Re: Searching for blind programmer to start a school for blind programmers

  • From: "RicksPlace" <ofbgmail@xxxxxxxxx>
  • To: <programmingblind@xxxxxxxxxxxxx>
  • Date: Thu, 7 Apr 2011 12:16:29 -0400

Hi Bill: That is a good idea.
It is a major undertaking.
You will likely want one or more accredited teachers for various reasons including funding and the use of free, or low cost, software and have your school accredited. Getting Professional Programmers to teach a class for the blind should be doable enough if you get accredited and your rules of operation allow non teachers to teach classes. After that, you might talk to a 501 c organization to allow you to work under their cincorporation so you don't have to setup and manage your own Corporation with all the documentation and tax requirements. The technicals should be doable using something like a online vvoice chat room with the ability to upload and download documents for classwork.
That's all I have on this subject.
Later and good luck Bill.
Rick USA
----- Original Message ----- From: "Bill Cox" <waywardgeek@xxxxxxxxx>
To: <programmingblind@xxxxxxxxxxxxx>
Sent: Thursday, April 07, 2011 12:02 PM
Subject: Searching for blind programmer to start a school for blind programmers


This is still in the dumb-idea phase, and I don't have any funding
lined up to get this started.  That said...

I have not been able to find any on-line school for teaching blind
people to become professional programmers.  I feel the world needs
such an organization.  I am not able to start such a school myself,
but I would be interested in assisting social entrepreneurs in
starting such a venture.  I it would best be implemented as a
for-profit social entrepreneurial venture.  You can read about social
entrepreneurs here:

http://www.ashoka.org/social_entrepreneur
http://en.wikipedia.org/wiki/Social_entrepreneurship

I'm thinking it could be a Low Profit Corporation (LPC) founded to run
the school for a profit.  Everyone hired in teaching or management
would be vision impaired or blind.  Students would attend classes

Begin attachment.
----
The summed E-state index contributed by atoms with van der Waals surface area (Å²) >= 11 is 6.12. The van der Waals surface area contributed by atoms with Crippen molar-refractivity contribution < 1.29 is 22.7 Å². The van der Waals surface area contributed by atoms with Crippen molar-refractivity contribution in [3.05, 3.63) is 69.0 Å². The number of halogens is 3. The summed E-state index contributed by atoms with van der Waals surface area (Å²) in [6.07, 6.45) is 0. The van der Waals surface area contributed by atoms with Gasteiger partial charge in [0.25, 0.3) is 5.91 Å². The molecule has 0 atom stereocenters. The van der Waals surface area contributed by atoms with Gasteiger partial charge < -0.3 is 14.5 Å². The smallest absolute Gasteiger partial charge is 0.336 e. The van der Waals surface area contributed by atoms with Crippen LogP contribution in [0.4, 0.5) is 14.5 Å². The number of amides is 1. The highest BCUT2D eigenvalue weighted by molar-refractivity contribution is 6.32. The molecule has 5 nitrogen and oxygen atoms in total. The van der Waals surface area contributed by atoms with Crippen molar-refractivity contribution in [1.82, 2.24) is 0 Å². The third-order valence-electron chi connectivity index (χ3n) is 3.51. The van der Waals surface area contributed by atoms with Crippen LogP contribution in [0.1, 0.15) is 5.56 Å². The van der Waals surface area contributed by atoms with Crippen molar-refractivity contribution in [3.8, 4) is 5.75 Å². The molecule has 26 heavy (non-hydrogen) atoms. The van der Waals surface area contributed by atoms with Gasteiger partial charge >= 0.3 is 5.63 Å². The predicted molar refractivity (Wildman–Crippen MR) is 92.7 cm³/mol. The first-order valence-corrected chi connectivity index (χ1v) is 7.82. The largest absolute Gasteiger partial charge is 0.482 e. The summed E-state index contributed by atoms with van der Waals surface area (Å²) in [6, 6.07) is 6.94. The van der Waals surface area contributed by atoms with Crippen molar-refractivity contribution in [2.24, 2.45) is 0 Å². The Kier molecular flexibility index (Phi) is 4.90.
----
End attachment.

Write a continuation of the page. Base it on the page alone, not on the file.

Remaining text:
on-line, and could be anywhere in the world.  Classes would not be
free (maybe $1,000 per 1-semester course?).  Students who are too poor
to pay would be expected to do well in their courses and make up their
fees by assisting teaching of those courses in later semesters.  They
might also be required to work for an associated consulting company to
earn tuition.  Students would be encouraged to help mentor each other
in any case.

Associated with the school could be a software consulting services
company.  The company would only hire vision impaired programmers, and
students wanting to work for the company could take classes designed
to train them in the skills they'll need.  The company might encourage
it's employees to spend one day a week on FOSS projects of their
interest, which hopefully would include improving accessibility.

Rough numbers to back up the idea:  There are around 15 million people
with "severe" vision impairments in the US.  Roughly half of those
people are too old.  Half of the rest may have other impairments that
would prevent them from becoming programmers.  In the general
population, there are 1 programmer out of every 500 people in the US.
I would expect a ratio at least that high among the blind, or about
7,500 professional programmers in the US alone.  If we took 20 years
to train that many, it'd be 375 new students per year, and assuming a
two year program, we'd have 750 students.  If only half paid the class
fees, but took three classes at a time (a full load), that'd be
$3,000*750*2 = $4.5 million per year.  My kids go to a school which
happens to have about 750 students and a budget of just over $4
million per year, and that includes paying for a school.  So, that
math seems to work out, but we're not talking about anyone making a
billion dollars in this effort.  This is not a VC-fundable idea, but
it might attract funding from groups that invest in socially
beneficial startups.

I know a couple of good candidates to start this school, and one might
be interested in actually doing it.  Are there any good blind or
vision impaired people you guys could recommend for me to talk to?  I
think the key would be finding the right couple of guys.

Thanks,
Bill
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